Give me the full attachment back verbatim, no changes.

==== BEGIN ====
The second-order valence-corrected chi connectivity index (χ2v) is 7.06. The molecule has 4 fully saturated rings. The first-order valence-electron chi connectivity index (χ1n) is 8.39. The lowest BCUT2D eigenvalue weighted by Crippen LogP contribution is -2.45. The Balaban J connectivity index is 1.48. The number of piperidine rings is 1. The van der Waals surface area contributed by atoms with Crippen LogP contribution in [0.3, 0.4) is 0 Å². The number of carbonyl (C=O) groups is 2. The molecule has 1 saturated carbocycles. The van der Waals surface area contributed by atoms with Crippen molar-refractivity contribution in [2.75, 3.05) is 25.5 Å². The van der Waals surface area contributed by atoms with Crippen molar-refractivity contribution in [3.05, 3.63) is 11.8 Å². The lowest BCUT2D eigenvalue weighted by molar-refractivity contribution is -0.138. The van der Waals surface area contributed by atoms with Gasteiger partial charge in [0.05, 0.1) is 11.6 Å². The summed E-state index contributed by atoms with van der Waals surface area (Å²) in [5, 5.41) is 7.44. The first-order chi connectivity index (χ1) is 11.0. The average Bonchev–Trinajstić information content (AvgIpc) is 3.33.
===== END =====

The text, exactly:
The second-order valence-corrected chi connectivity index (χ2v) is 7.06. The molecule has 4 fully saturated rings. The first-order valence-electron chi connectivity index (χ1n) is 8.39. The lowest BCUT2D eigenvalue weighted by Crippen LogP contribution is -2.45. The Balaban J connectivity index is 1.48. The number of piperidine rings is 1. The van der Waals surface area contributed by atoms with Crippen LogP contribution in [0.3, 0.4) is 0 Å². The number of carbonyl (C=O) groups is 2. The molecule has 1 saturated carbocycles. The van der Waals surface area contributed by atoms with Crippen molar-refractivity contribution in [2.75, 3.05) is 25.5 Å². The van der Waals surface area contributed by atoms with Crippen molar-refractivity contribution in [3.05, 3.63) is 11.8 Å². The lowest BCUT2D eigenvalue weighted by molar-refractivity contribution is -0.138. The van der Waals surface area contributed by atoms with Gasteiger partial charge in [0.05, 0.1) is 11.6 Å². The summed E-state index contributed by atoms with van der Waals surface area (Å²) in [5, 5.41) is 7.44. The first-order chi connectivity index (χ1) is 11.0. The average Bonchev–Trinajstić information content (AvgIpc) is 3.33.